Campylobacter jejuni - Krobs

From the plate to humans

The bacterium Campylobacter jejuni is directly transmitted to humans through the consumption of infected animals, especially poultry. It can also be transmitted through contaminated water or unpasteurized milk.

Unlike Listeria monocytogenes, Campylobacter jejuni is fragile. It can be partially destroyed by freezing and totally through cooking.



Unfortunately, it is often transferred by carelessness or lack of hygiene from a contaminated food to another during meal prepping. For example by cutting raw chicken and salad on the same cutting board.

Barbecues and meat fondues

An increasing number of Campylobacter jejuni infections occur during the barbecue seasonand at the end of the year, during the season of meat fondues. To avoid any infection from this bacterium:

  • Poultry (chicken, turkey, duck) should always be perfectly cooked: pay attention to your grill!
  • The meat juice should not be mixed with salad. Careful during the transport of these foods in the icebox.
  • Rather use different plates or compartmented plates to eat meat fondues. We therefore avoid any contact between the raw chicken and other food that will not be cooked (salad, raw vegetables, sauces).

A very frequent disease

Campylobacter jejuni causes a mild symptoms disease with fever, abdominal pain, nausea, and diarrhea.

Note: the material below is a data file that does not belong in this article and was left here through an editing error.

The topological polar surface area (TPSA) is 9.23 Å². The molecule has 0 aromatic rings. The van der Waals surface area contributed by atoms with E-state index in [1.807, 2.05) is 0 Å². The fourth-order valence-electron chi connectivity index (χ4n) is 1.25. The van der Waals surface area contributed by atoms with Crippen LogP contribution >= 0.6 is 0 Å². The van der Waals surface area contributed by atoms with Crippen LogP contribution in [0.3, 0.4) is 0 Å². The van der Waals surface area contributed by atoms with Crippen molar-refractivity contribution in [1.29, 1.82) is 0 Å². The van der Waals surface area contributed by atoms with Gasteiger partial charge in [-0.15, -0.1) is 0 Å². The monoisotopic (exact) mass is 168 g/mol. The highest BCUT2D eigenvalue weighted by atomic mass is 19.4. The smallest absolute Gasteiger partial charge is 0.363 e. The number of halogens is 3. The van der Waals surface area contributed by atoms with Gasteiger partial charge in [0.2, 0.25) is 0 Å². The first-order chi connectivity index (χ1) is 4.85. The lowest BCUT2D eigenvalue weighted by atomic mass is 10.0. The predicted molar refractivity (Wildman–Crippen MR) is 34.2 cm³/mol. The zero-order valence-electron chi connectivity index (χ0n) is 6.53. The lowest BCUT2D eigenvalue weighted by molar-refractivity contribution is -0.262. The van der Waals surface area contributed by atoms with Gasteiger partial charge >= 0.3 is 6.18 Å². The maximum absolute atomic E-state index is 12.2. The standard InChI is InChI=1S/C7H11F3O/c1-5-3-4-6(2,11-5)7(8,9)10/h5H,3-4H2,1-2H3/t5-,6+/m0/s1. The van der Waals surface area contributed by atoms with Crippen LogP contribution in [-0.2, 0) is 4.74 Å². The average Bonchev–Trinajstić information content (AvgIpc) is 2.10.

The infection is effectively treated with antibiotics1 but these are not always necessary.
Indeed, infected people can usually spontaneously recover in two weeks even without a treatment. Campylobacter jejuni is the main bacterial cause of gastroenteritis2 in Europe. There are about 7’000 to 8’000 cases each year in Switzerland (numbers from FOPH 2017).



Antibiotic1 = A drug which allows to kill bacteria or at least to stop their growth. Antibiotics act against bacteria, but do not help treat diseases caused by viruses and parasites. 

Gastroenteritis2 = Infection of the digestive tract affecting both the stomach (from the greek « gaster ») and the intestines (from the Greek “enteron“). Gastroenteritis can be of viral origin (due to enteroviruses for example), also called « stomach-flues » or of bacterial origin (due to Campylobacter jejuni for example).